What are "compression mode" and "shear mode" accelerometers, and how do I know which is appropriate for my application?


Compression mode and shear mode refer to internal construction techniques of piezoelectric accelerometers. These two techniques comprise the majority of how piezoelectric accelerometers are made, although there are other techniques as well (for example, bimorph benders). It is impossible to tell whether an accelerometer is compression or shear mode by examining the outside of the sensor, so the manufacturer will typically state this on the product data sheet. The exception to this is ring-type accelerometers, featuring a mounting screw through the center of the sensor. These are almost always shear mode accelerometers.

Compression mode accelerometers are made by literally stacking the piezoelectric sensing elements one on top of the other, along with a seismic mass. A screw is then inserted through the center of this stack. The screw is torqued until the stack is compressed to a certain pre-designed load. This is one of the earliest techniques in accelerometer design and is still commonly found today, frequently in very high temperature rated accelerometers.

Shear mode accelerometers can be made in a number of ways. Nearly all involve the piezoelectric element (or elements) being mounted radially around a fixed center post. A seismic mass is then mounted around these elements. The entire structure is held together most commonly with an adhesive, but screws are also sometimes used, as well as special metal bands tightened around the structure. The piezoelectric element (or elements) are not in compression (in the sensitive direction), however, but have shear forces acting on them when the accelerometer is accelerated.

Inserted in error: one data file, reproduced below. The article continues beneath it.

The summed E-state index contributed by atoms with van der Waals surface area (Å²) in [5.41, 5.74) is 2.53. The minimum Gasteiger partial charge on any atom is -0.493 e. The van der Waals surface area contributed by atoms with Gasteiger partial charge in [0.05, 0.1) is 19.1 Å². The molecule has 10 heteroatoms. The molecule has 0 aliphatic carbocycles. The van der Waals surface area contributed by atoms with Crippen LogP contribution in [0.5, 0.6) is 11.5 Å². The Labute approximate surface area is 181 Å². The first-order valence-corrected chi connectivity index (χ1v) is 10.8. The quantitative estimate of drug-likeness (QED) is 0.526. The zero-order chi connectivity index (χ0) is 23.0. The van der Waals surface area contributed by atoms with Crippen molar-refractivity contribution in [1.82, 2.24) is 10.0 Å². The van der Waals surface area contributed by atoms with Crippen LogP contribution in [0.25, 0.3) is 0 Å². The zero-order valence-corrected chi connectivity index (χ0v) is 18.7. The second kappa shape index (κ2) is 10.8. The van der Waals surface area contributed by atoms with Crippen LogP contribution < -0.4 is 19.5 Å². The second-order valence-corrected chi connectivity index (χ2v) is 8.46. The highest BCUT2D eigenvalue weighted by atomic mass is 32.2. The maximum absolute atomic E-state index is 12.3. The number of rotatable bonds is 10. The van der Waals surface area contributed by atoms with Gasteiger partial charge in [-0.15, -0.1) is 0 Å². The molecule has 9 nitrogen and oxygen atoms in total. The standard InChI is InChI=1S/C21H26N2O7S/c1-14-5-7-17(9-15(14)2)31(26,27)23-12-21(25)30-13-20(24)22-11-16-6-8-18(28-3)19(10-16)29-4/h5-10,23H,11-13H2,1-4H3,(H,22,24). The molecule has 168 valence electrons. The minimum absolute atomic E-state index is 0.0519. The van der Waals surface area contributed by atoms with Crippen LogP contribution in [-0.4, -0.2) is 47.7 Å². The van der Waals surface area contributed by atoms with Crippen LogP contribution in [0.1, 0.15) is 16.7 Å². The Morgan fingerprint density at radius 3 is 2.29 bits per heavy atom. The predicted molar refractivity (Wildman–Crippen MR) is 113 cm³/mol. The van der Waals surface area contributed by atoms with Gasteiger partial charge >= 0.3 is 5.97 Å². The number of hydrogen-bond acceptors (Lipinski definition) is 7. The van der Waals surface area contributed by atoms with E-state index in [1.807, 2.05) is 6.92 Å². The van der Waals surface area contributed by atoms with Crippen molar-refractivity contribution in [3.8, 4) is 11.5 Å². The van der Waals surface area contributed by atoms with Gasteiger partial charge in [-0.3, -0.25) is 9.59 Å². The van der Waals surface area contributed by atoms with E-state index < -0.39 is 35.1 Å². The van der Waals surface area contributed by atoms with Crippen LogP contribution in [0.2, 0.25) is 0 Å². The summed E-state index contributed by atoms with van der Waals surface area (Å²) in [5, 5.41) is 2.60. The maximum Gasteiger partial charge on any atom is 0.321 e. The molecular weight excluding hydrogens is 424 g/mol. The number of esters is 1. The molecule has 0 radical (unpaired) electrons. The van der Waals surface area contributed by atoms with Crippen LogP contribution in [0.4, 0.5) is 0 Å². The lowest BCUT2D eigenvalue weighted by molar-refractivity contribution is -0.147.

Both techniques have their positives and negatives. Compression mode accelerometers tend to have a higher mounted resonant frequency. Shear mode accelerometers usually show a better (lower) base strain and temperature transient sensitivity. But these are generalities. It is certainly possible to find a compression mode accelerometer with very low base strain sensitivity, just as it is possible to find a shear mode accelerometer with a very high mounted resonant frequency.

It should also be noted that there are some in the instrumentation community who claim that the compression mode technique is old technology and therefore no longer useful in today's marketplace. But compression mode is still very successful and considered one of the most robust and reliable construction techniques developed. Endevco has documented evidence of these accelerometers lasting many decades and having a sensitivity drift of a few percent or less over this timeframe.

From the accelerometer user's perspective, then, more emphasis should be placed on considering the appropriateness of the accelerometer's specifications to the application at hand, than on whether it is compression mode or shear mode. Focus on the accelerometer's specifications, not on how it is built internally.